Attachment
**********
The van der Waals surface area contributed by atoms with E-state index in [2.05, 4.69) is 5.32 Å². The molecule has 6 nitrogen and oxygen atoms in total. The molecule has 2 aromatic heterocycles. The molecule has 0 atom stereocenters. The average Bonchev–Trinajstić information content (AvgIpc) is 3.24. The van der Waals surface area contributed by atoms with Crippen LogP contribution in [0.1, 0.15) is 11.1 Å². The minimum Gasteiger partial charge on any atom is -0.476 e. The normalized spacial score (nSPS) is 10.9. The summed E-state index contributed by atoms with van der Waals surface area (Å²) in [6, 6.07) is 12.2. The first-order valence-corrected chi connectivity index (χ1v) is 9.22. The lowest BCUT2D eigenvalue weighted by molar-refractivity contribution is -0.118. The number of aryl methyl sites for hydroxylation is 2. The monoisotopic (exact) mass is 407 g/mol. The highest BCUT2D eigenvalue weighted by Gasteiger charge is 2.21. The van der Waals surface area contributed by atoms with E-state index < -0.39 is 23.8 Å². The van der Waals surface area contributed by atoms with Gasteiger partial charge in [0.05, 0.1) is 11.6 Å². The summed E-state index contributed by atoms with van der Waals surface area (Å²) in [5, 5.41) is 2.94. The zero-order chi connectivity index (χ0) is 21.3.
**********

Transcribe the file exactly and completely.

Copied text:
The van der Waals surface area contributed by atoms with E-state index in [2.05, 4.69) is 5.32 Å². The molecule has 6 nitrogen and oxygen atoms in total. The molecule has 2 aromatic heterocycles. The molecule has 0 atom stereocenters. The average Bonchev–Trinajstić information content (AvgIpc) is 3.24. The van der Waals surface area contributed by atoms with Crippen LogP contribution in [0.1, 0.15) is 11.1 Å². The minimum Gasteiger partial charge on any atom is -0.476 e. The normalized spacial score (nSPS) is 10.9. The summed E-state index contributed by atoms with van der Waals surface area (Å²) in [6, 6.07) is 12.2. The first-order valence-corrected chi connectivity index (χ1v) is 9.22. The lowest BCUT2D eigenvalue weighted by molar-refractivity contribution is -0.118. The number of aryl methyl sites for hydroxylation is 2. The monoisotopic (exact) mass is 407 g/mol. The highest BCUT2D eigenvalue weighted by Gasteiger charge is 2.21. The van der Waals surface area contributed by atoms with E-state index < -0.39 is 23.8 Å². The van der Waals surface area contributed by atoms with Gasteiger partial charge in [0.05, 0.1) is 11.6 Å². The summed E-state index contributed by atoms with van der Waals surface area (Å²) in [5, 5.41) is 2.94. The zero-order chi connectivity index (χ0) is 21.3.